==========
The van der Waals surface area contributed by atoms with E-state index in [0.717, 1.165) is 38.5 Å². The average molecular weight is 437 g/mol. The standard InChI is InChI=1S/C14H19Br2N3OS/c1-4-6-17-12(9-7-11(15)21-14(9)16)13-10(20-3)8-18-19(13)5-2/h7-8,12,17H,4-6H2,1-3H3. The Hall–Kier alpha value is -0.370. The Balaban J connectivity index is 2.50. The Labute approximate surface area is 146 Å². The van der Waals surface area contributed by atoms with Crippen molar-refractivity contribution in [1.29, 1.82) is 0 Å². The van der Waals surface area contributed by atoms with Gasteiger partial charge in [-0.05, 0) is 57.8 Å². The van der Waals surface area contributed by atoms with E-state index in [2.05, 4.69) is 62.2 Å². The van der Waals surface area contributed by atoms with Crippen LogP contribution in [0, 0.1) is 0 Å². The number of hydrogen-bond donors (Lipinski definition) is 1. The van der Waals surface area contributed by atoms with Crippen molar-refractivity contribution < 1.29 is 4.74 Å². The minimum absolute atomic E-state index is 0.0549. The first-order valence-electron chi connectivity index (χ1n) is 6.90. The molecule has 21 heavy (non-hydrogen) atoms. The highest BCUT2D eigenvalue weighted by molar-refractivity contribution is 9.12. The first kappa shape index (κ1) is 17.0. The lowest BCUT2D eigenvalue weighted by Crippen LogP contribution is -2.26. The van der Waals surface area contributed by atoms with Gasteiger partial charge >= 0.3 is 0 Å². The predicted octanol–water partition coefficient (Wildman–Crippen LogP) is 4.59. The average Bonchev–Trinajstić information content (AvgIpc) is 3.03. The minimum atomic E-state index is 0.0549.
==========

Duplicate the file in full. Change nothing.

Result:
The van der Waals surface area contributed by atoms with E-state index in [0.717, 1.165) is 38.5 Å². The average molecular weight is 437 g/mol. The standard InChI is InChI=1S/C14H19Br2N3OS/c1-4-6-17-12(9-7-11(15)21-14(9)16)13-10(20-3)8-18-19(13)5-2/h7-8,12,17H,4-6H2,1-3H3. The Hall–Kier alpha value is -0.370. The Balaban J connectivity index is 2.50. The Labute approximate surface area is 146 Å². The van der Waals surface area contributed by atoms with Crippen molar-refractivity contribution in [1.29, 1.82) is 0 Å². The van der Waals surface area contributed by atoms with Gasteiger partial charge in [-0.05, 0) is 57.8 Å². The van der Waals surface area contributed by atoms with E-state index in [2.05, 4.69) is 62.2 Å². The van der Waals surface area contributed by atoms with Crippen LogP contribution in [0, 0.1) is 0 Å². The number of hydrogen-bond donors (Lipinski definition) is 1. The van der Waals surface area contributed by atoms with Crippen molar-refractivity contribution < 1.29 is 4.74 Å². The minimum absolute atomic E-state index is 0.0549. The first-order valence-electron chi connectivity index (χ1n) is 6.90. The molecule has 21 heavy (non-hydrogen) atoms. The highest BCUT2D eigenvalue weighted by molar-refractivity contribution is 9.12. The first kappa shape index (κ1) is 17.0. The lowest BCUT2D eigenvalue weighted by Crippen LogP contribution is -2.26. The van der Waals surface area contributed by atoms with Gasteiger partial charge >= 0.3 is 0 Å². The predicted octanol–water partition coefficient (Wildman–Crippen LogP) is 4.59. The average Bonchev–Trinajstić information content (AvgIpc) is 3.03. The minimum atomic E-state index is 0.0549.